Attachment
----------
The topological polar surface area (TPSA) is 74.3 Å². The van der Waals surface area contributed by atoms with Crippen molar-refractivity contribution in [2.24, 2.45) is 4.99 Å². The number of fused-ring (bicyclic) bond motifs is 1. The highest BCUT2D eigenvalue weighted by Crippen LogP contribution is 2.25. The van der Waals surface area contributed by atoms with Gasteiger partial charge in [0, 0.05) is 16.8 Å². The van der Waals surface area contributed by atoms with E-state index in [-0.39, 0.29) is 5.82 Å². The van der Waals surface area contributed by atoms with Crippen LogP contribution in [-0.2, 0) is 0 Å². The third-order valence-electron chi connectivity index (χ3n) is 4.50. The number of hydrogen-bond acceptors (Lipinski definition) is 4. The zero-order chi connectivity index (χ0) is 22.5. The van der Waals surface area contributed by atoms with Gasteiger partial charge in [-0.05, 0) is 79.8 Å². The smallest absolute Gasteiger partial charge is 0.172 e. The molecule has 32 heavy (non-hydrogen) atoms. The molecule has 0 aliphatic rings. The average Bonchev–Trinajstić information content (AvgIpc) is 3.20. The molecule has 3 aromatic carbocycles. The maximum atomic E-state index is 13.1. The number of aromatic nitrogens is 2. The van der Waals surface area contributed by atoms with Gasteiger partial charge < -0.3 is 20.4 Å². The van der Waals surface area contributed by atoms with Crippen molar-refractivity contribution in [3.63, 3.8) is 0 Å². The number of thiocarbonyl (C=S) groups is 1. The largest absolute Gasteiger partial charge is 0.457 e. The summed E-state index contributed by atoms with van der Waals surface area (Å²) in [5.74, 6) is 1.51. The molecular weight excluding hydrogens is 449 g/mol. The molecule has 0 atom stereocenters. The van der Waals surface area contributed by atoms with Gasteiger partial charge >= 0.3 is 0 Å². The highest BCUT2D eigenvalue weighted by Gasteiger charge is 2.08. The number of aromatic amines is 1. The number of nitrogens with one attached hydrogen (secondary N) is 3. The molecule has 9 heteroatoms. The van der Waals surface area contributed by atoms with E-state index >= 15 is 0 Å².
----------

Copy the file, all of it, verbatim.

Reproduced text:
The topological polar surface area (TPSA) is 74.3 Å². The van der Waals surface area contributed by atoms with Crippen molar-refractivity contribution in [2.24, 2.45) is 4.99 Å². The number of fused-ring (bicyclic) bond motifs is 1. The highest BCUT2D eigenvalue weighted by Crippen LogP contribution is 2.25. The van der Waals surface area contributed by atoms with Gasteiger partial charge in [0, 0.05) is 16.8 Å². The van der Waals surface area contributed by atoms with E-state index in [-0.39, 0.29) is 5.82 Å². The van der Waals surface area contributed by atoms with Crippen LogP contribution in [-0.2, 0) is 0 Å². The third-order valence-electron chi connectivity index (χ3n) is 4.50. The number of hydrogen-bond acceptors (Lipinski definition) is 4. The zero-order chi connectivity index (χ0) is 22.5. The van der Waals surface area contributed by atoms with Gasteiger partial charge in [-0.05, 0) is 79.8 Å². The smallest absolute Gasteiger partial charge is 0.172 e. The molecule has 32 heavy (non-hydrogen) atoms. The molecule has 0 aliphatic rings. The average Bonchev–Trinajstić information content (AvgIpc) is 3.20. The molecule has 3 aromatic carbocycles. The maximum atomic E-state index is 13.1. The number of aromatic nitrogens is 2. The van der Waals surface area contributed by atoms with Gasteiger partial charge < -0.3 is 20.4 Å². The van der Waals surface area contributed by atoms with Crippen molar-refractivity contribution in [3.63, 3.8) is 0 Å². The number of thiocarbonyl (C=S) groups is 1. The largest absolute Gasteiger partial charge is 0.457 e. The summed E-state index contributed by atoms with van der Waals surface area (Å²) in [5.74, 6) is 1.51. The molecular weight excluding hydrogens is 449 g/mol. The molecule has 0 atom stereocenters. The van der Waals surface area contributed by atoms with Gasteiger partial charge >= 0.3 is 0 Å². The highest BCUT2D eigenvalue weighted by Gasteiger charge is 2.08. The number of aromatic amines is 1. The number of nitrogens with one attached hydrogen (secondary N) is 3. The molecule has 9 heteroatoms. The van der Waals surface area contributed by atoms with E-state index >= 15 is 0 Å².